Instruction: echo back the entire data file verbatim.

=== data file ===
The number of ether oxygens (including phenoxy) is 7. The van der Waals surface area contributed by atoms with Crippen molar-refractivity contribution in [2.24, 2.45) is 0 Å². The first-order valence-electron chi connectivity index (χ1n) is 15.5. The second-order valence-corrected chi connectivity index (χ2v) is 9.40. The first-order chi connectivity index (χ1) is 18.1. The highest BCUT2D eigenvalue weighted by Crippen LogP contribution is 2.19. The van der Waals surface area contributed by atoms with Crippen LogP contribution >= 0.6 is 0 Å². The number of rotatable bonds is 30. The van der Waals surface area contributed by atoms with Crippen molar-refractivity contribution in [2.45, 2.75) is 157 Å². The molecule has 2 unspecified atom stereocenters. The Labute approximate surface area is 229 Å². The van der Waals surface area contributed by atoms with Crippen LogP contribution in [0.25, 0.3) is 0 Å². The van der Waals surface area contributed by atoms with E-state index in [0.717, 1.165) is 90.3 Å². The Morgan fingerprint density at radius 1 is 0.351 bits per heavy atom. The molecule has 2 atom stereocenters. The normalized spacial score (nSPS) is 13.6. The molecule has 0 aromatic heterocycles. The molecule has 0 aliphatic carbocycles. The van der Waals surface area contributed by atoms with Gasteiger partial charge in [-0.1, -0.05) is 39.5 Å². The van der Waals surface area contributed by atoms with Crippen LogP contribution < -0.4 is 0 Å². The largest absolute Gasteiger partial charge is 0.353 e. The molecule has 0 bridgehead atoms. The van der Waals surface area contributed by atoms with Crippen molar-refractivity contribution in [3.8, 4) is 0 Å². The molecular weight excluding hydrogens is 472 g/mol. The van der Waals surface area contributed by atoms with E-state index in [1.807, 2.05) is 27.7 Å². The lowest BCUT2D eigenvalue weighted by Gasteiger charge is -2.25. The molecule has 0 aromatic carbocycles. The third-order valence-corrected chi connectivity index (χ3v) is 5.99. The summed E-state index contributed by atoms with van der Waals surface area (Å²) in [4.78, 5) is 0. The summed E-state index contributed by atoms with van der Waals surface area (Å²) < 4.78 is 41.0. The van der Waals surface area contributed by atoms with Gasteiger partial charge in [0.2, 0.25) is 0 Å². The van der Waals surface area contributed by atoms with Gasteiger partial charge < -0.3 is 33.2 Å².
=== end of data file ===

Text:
The number of ether oxygens (including phenoxy) is 7. The van der Waals surface area contributed by atoms with Crippen molar-refractivity contribution in [2.24, 2.45) is 0 Å². The first-order valence-electron chi connectivity index (χ1n) is 15.5. The second-order valence-corrected chi connectivity index (χ2v) is 9.40. The first-order chi connectivity index (χ1) is 18.1. The highest BCUT2D eigenvalue weighted by Crippen LogP contribution is 2.19. The van der Waals surface area contributed by atoms with Crippen LogP contribution >= 0.6 is 0 Å². The number of rotatable bonds is 30. The van der Waals surface area contributed by atoms with Crippen molar-refractivity contribution in [2.45, 2.75) is 157 Å². The molecule has 2 unspecified atom stereocenters. The Labute approximate surface area is 229 Å². The van der Waals surface area contributed by atoms with Crippen LogP contribution in [0.25, 0.3) is 0 Å². The van der Waals surface area contributed by atoms with E-state index in [0.717, 1.165) is 90.3 Å². The Morgan fingerprint density at radius 1 is 0.351 bits per heavy atom. The molecule has 2 atom stereocenters. The normalized spacial score (nSPS) is 13.6. The molecule has 0 aromatic heterocycles. The molecule has 0 aliphatic carbocycles. The van der Waals surface area contributed by atoms with Gasteiger partial charge in [-0.1, -0.05) is 39.5 Å². The van der Waals surface area contributed by atoms with Crippen LogP contribution < -0.4 is 0 Å². The largest absolute Gasteiger partial charge is 0.353 e. The molecule has 0 bridgehead atoms. The van der Waals surface area contributed by atoms with Crippen molar-refractivity contribution in [3.8, 4) is 0 Å². The molecular weight excluding hydrogens is 472 g/mol. The van der Waals surface area contributed by atoms with E-state index in [1.807, 2.05) is 27.7 Å². The lowest BCUT2D eigenvalue weighted by Gasteiger charge is -2.25. The molecule has 0 aromatic carbocycles. The third-order valence-corrected chi connectivity index (χ3v) is 5.99. The summed E-state index contributed by atoms with van der Waals surface area (Å²) in [4.78, 5) is 0. The summed E-state index contributed by atoms with van der Waals surface area (Å²) < 4.78 is 41.0. The van der Waals surface area contributed by atoms with Gasteiger partial charge in [0.2, 0.25) is 0 Å². The van der Waals surface area contributed by atoms with Gasteiger partial charge < -0.3 is 33.2 Å².